Guide to employment, payroll and benefits in

Western Sahara

Rivermate offers complete payroll, benefits and compliance services for

Western Sahara

01. Overview

Last updated: 

August 19, 2021

Currency
Moroccan Dirham
Capital
Laayoune / El Aaiun
Ease of doing business
Language
Spanish
Population
597339
GDP growth

02. Grow your team in

Western Sahara

with Rivermate

Payroll, benefits, taxes, and compliance can be difficult to manage in

Western Sahara

, particularly if you don't have established local relationships. You can hire employees in

Western Sahara

effectively, conveniently, and in full compliance with all relevant labor laws using Rivermate's global employment solution. We handle the responsibilities and legal risks associated with foreign employment so you can concentrate on growing your company.

03. Summary

Western Sahara is a disputed territory on North and West Africa's northwest coast and in the Maghreb region. The self-proclaimed Sahrawi Arab Democratic Republic controls about 20% of the region, while Morocco occupies and administers the remaining 80%. It covers a total area of 266,000 square kilometers. It is one of the world's least populated regions, consisting mostly of desert flatlands. The population is estimated to be just over 500,000 people, with nearly 40% of them living in Laayoune, Western Sahara's largest city. Western Sahara, which was occupied by Spain until 1975, has been on the UN's list of non-self-governing territories since 1963, following a Moroccan demand. It is the most populated and by far the largest territory on the list. The UN General Assembly passed the first resolution on Western Sahara in 1965, requesting that Spain decolonize the region. A year later, the General Assembly passed a new resolution demanding that Spain hold a referendum on self-determination. In 1975, Spain handed over administrative control of the region to a Moroccan-Mauritanian joint government. A war broke out between those countries and the Polisario Front, a Sahrawi nationalist movement that declared the Sahrawi Arab Democratic Republic in exile in Tindouf, Algeria. In 1979, Mauritania renounced its claims, and Morocco gained de facto control over the majority of the region, including all of the major cities and natural resources. Since a UN-sponsored ceasefire deal in 1991, two-thirds of the region has been controlled by the Moroccan government, with tacit support from France and the United States, and the remainder by the SADR. Internationally, countries such as Russia have taken an ambiguous and neutral stance on both sides' statements, urging both parties to reach a peaceful settlement. Morocco and Polisario have both sought to strengthen their claims by gaining formal recognition, especially from African, Asian, and Latin American countries. The Polisario Front has earned formal recognition for SADR from 46 states and has been granted African Union membership. Several African governments, as well as the majority of the Muslim world and the Arab League, have backed Morocco's stance. Recognitions have been extended and removed in both cases over the last two decades, depending on the development of ties with Morocco. No other UN member state had ever formally acknowledged Moroccan sovereignty over parts of Western Sahara until 2017.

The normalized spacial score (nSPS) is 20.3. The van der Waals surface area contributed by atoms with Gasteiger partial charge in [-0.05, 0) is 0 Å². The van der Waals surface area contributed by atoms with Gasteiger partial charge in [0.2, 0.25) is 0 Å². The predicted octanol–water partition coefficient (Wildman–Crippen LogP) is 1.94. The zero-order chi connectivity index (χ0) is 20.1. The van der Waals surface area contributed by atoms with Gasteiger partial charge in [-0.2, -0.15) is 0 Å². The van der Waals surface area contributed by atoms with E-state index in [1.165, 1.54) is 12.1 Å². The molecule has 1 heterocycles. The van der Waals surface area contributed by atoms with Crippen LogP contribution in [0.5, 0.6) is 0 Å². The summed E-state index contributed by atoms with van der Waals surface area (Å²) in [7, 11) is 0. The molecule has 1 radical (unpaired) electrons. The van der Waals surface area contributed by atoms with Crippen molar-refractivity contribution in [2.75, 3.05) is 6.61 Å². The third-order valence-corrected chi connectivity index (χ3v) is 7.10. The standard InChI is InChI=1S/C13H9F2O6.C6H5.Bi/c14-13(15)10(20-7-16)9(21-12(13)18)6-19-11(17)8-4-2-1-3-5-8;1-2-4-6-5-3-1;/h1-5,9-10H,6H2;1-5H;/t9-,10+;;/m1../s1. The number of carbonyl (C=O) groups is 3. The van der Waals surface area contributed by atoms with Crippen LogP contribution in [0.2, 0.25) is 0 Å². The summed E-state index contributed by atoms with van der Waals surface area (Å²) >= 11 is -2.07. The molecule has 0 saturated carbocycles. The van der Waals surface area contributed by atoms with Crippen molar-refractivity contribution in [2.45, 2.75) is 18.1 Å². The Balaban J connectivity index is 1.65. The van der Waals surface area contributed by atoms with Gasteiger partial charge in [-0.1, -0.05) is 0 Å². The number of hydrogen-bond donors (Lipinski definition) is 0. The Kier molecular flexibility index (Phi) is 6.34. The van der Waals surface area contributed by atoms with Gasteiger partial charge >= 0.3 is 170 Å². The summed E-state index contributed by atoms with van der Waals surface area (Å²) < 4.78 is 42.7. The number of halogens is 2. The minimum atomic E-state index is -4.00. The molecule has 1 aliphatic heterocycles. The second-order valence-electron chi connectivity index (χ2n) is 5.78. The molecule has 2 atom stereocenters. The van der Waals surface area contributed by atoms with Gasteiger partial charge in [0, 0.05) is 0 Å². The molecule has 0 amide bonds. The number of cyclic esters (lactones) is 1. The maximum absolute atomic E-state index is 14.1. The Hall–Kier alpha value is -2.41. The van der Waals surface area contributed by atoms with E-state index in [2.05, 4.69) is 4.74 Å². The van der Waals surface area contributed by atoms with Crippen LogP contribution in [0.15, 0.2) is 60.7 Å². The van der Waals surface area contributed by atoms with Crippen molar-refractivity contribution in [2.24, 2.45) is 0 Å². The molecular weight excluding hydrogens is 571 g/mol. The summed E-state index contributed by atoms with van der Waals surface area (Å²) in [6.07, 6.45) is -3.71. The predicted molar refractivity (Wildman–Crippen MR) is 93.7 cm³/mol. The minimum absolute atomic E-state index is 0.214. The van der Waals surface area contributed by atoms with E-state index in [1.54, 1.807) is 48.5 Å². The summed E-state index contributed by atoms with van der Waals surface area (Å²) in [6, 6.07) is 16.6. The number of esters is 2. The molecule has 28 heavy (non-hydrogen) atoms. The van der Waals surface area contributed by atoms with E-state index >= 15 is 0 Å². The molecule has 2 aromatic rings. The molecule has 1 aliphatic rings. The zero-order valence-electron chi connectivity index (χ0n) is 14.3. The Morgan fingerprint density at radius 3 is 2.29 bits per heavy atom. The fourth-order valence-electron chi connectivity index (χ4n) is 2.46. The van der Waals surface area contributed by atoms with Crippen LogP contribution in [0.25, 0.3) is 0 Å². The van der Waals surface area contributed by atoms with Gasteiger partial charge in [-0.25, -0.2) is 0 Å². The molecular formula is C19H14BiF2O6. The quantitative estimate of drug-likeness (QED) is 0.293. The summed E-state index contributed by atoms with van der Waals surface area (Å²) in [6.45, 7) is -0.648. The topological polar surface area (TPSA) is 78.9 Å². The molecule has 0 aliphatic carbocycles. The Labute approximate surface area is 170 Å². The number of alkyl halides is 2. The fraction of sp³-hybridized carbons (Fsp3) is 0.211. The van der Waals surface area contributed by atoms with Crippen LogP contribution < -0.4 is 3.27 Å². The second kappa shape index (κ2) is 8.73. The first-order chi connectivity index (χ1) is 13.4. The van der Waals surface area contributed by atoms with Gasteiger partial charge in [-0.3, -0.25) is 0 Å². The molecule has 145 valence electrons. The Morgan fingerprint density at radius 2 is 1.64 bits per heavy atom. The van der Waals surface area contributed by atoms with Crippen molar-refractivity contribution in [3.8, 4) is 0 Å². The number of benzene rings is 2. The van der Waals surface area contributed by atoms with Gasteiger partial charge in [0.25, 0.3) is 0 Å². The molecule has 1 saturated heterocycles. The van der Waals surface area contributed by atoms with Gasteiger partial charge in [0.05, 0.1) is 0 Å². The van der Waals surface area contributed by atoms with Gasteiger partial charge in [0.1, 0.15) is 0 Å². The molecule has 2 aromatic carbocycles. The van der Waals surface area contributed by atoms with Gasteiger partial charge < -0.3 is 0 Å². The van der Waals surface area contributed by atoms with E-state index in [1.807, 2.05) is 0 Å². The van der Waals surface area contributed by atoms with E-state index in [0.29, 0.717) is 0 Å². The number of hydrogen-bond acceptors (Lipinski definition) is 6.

04. Public holidays

05. Types of leave

Paid time off

Public holidays

Sick days

Maternity leave

Paternity leave

Parental leave

Other leave

06. Employment termination

Termination process

Notice period

Severance pay

Probation period

07. Working hours

General

Overtime

08. Minimum wage

General

Salaries in Western Sahara range from 2,620 MAD per month to 46,300 MAD per month.

09. Employee benefits

General

Mandatory benefits postulated by law include a probationary period, pay on annual leaves, public holidays, sick leaves, maternity leave, paternity leave, and overtime pay. Statutory benefits also include social security benefits.

10. Why Rivermate as your Employer of Record / PEO?

Establishing an entity in

Western Sahara

to hire a team takes time, money, and effort. The labor law in

Western Sahara

has strong worker employment protection, requiring great attention to details and a thorough awareness of local best practices. Rivermate makes expanding into

Western Sahara

simple and effortless. We can assist you with hiring your preferred talent, managing HR and payroll, and ensuring compliance with local legislation without the hassle of establishing a foreign branch office or subsidiary. Our PEO and Global Employer of Record solutions in

Western Sahara

give you peace of mind so you can focus on running your business.

Please contact us if you'd like to learn more about how Rivermate can help you hire employees in

Western Sahara

via our Employer of Record / PEO solution.

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